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  • Writer's pictureGregory Winters

Meet Your Researchers: Shirley Rabinoff Duke

One of the nuggets gleaned from meeting and talking with Shirley was learning that we were both related - ver-r-y distantly - to Humphrey Bogart through marriage.

Olive Shirley Rabinoff Duke (shown here with her late husband, George Robert Duke) was named for her mother, Olive Rae Wayt Rabinoff, who was named for her mother, Olive Rachel Stalnaker Wayt.

"Grandpa [George Leslie Wayt] lived with us when I was a little girl," Shirley says. "I knew his family through his letters from home; knew them well enough that even though they were mother's aunts and uncles, they were my aunts and uncles, also."

Shirley tells us that her father and his family were Russian Jews who came to the United States in 1900, returned to Russia, then came back to stay in 1908. "They didn't talk much about Russia or family, so I guess the most significant thing I found in researching were his [her father's] immigration and naturalization papers in the Denver archives." Shirley explained that although the Archive would not release the original copies of the records, they made copies for her and her father.

There's an amusing story about Shirley and a number of members of her family going to the Pickens Cemetery in Randolph County, West Virginia. Shirley's grandfather, George, and her mother's little sister, Rosa Catherine "Rosie" Wayt are buried there. "They were helping me record many names and dates as we walked through the grounds," Shirley explains. "There was a large upright stone sitting on a very large base. My uncle Abe [Henry Abel Rollyson] was tired so he laid down on that stone and went to sleep. My husband called me to come look, and clown that he is made the remark that Uncle Abe looked so peaceful there." Shirley notes a more somber postscript that her uncle had passed away within a year after that.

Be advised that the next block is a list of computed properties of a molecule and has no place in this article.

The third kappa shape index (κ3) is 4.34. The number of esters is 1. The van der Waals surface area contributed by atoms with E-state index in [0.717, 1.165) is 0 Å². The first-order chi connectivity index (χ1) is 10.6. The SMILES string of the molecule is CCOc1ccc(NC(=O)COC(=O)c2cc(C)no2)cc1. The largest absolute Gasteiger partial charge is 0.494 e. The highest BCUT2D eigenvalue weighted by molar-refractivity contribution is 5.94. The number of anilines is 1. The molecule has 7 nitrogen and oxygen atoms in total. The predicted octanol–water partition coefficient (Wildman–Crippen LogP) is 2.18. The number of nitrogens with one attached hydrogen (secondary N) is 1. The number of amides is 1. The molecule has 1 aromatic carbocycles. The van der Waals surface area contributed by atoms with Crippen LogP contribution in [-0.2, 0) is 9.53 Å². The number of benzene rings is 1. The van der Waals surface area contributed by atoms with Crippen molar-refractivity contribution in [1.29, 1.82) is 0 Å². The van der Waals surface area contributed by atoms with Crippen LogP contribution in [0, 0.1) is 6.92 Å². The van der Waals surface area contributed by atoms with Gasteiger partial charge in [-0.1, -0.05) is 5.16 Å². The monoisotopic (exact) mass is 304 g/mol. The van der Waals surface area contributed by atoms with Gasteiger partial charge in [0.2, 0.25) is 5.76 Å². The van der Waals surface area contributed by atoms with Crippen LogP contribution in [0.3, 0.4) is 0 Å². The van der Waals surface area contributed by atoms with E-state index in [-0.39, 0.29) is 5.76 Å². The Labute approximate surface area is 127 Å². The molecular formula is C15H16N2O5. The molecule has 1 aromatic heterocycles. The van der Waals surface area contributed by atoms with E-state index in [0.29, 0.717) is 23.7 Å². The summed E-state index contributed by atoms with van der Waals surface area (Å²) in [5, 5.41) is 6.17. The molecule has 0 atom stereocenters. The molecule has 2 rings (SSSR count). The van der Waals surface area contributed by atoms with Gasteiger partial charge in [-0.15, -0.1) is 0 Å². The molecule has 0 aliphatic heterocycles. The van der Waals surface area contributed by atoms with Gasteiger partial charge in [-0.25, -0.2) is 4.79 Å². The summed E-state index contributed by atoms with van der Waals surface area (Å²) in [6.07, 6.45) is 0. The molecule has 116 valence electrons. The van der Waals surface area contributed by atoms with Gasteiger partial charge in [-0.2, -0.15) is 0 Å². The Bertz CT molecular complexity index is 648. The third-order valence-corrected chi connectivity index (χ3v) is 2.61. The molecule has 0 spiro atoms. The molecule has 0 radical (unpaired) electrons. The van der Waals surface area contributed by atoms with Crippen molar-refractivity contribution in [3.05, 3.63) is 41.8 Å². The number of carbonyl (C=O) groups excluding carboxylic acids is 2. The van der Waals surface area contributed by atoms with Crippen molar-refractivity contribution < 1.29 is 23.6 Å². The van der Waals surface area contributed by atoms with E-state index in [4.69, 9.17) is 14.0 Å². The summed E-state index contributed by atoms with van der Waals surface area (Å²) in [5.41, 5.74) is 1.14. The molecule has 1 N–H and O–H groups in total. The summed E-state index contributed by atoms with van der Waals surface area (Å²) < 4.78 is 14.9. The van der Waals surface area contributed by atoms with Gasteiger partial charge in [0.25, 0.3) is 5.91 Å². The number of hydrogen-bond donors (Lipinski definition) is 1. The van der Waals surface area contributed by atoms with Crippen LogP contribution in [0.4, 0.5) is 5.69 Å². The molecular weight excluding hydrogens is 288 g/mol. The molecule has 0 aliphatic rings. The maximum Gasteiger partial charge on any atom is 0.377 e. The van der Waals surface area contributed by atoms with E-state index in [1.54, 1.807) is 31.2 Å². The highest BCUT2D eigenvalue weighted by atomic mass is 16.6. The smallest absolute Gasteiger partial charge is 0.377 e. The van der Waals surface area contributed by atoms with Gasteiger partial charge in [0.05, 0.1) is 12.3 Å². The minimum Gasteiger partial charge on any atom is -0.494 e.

Shirley has concentrated her work among just three surnames: Wayt, Rabinoff, and Duke. This is because she hasn't discovered much interest among the younger generations for their family history. Shirley's research has not been without rewards, however: "This was a fun time absorbing interests. I saw a lot of interesting places, met a lot of nice relatives, researched cemeteries, archives, libraries, etc., and met more wonderful people, so it was a pleasure for me. I learned a tremendous amount about all of the people involved."

Shirley explains that advancing years and the lifestyle that goes with it have forced her to scale back her genealogical activities. However, her knowledge and enthusiasm remain unaffected. She has always been available for questions and advice, and has forwarded a tremendous amount of research material to me for our website database. Her research has been invaluable and oft-cited for its content and accuracy. For example, her work was the key in solving a long-standing mystery in the Hollen family as to the whereabouts of one of their ancestors.

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